The International Monetary Fund has almost doubled its "fire power" to protect the world economy against deepening debt turmoil in Europe with the Group of 20 nations, including India, pledging $430 billion in new funding.
The new commitments to the global lender from the world's largest economies to guard against global risks were announced on Friday after a meeting of Group of 20 finance ministers and central bankers gathered in Washington for the spring meetings of the IMF and World Bank.
"This signals the strong resolve of the international community to secure global financial stability and put the world economic recovery on a sounder footing," said IMF managing director Christine Lagarde.
Lagarde said the IMF has also received commitments from Russia, India, China and Brazil. However she said those nations will officially announce the details later. Including those commitments, Lagarde said the overall amount is "north of $430 billion."
"That almost doubles the lending capacity of the fund," she said, estimating that the IMF now has $1 trillion more to lend.
Including pledges announced on Friday from Australia, Korea, Singapore and the United Kingdom, the IMF has secured at least $357 billion in additional loans.
The United States, which is the largest IMF shareholder, has declined to provide additional funds for the institution. The US stands behind nearly 18% of the IMF's resources under the fund's current quota system.
US officials argue that the nation has contributed in other ways to stabilise the global economy.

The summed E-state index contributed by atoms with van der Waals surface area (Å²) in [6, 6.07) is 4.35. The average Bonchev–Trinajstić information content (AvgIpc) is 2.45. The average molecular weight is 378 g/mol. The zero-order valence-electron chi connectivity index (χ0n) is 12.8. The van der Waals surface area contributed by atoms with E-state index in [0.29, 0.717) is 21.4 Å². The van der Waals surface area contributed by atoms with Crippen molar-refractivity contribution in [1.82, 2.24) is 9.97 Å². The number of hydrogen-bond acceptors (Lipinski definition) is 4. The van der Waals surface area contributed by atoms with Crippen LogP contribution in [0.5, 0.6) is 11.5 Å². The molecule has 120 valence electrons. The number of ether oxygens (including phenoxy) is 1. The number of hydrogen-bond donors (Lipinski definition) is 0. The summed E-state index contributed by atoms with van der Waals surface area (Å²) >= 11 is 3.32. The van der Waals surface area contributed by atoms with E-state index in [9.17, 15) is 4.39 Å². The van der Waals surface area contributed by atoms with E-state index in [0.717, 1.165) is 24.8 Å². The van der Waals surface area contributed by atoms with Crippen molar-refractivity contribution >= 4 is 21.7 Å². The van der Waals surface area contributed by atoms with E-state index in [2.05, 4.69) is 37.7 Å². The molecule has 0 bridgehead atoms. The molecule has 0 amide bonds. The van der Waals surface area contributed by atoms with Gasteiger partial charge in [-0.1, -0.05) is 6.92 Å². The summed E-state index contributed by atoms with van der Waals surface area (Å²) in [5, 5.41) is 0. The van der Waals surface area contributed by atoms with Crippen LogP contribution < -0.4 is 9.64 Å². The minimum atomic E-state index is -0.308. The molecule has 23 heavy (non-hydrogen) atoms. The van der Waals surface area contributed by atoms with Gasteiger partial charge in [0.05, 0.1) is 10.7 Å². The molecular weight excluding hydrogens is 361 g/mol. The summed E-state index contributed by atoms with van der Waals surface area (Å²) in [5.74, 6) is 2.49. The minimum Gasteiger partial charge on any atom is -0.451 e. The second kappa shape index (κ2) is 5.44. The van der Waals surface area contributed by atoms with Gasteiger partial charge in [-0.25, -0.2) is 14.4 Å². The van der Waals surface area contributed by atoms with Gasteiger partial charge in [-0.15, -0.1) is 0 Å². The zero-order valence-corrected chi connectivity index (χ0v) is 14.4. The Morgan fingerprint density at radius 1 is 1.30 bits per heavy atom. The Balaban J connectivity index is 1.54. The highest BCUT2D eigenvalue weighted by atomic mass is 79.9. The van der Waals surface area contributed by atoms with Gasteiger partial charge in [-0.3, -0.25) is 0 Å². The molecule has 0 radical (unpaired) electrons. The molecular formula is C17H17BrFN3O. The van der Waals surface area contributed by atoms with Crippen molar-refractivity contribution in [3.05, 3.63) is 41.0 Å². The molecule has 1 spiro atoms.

The IMF is seeking to raise money as it prepares for an estimated $1 trillion in funding needs over the next few years. The fund has warned that the global economy faces serious risks, despite a modestly improving outlook for growth.
"We made a call to action, and our members have delivered," said Lagarde.
Lagarde has called for a "global firewall" to protect the world economy from potential risks. She has urged policymakers to take "collective action" to address the "dark clouds" hanging over the economy.
The additional resources will be available to all IMF members and will be subject to "risk mitigation features," among other conditions to protect creditors.
The funds will be provided as temporary bilateral loans and note-to-purchase agreements, according to a joint statement from the IMF and Group of 20.
The move "shows the commitment of the international community to safeguard global financial stability and put the global economic recovery on a sounder footing," the G20 finance ministers said in a statement.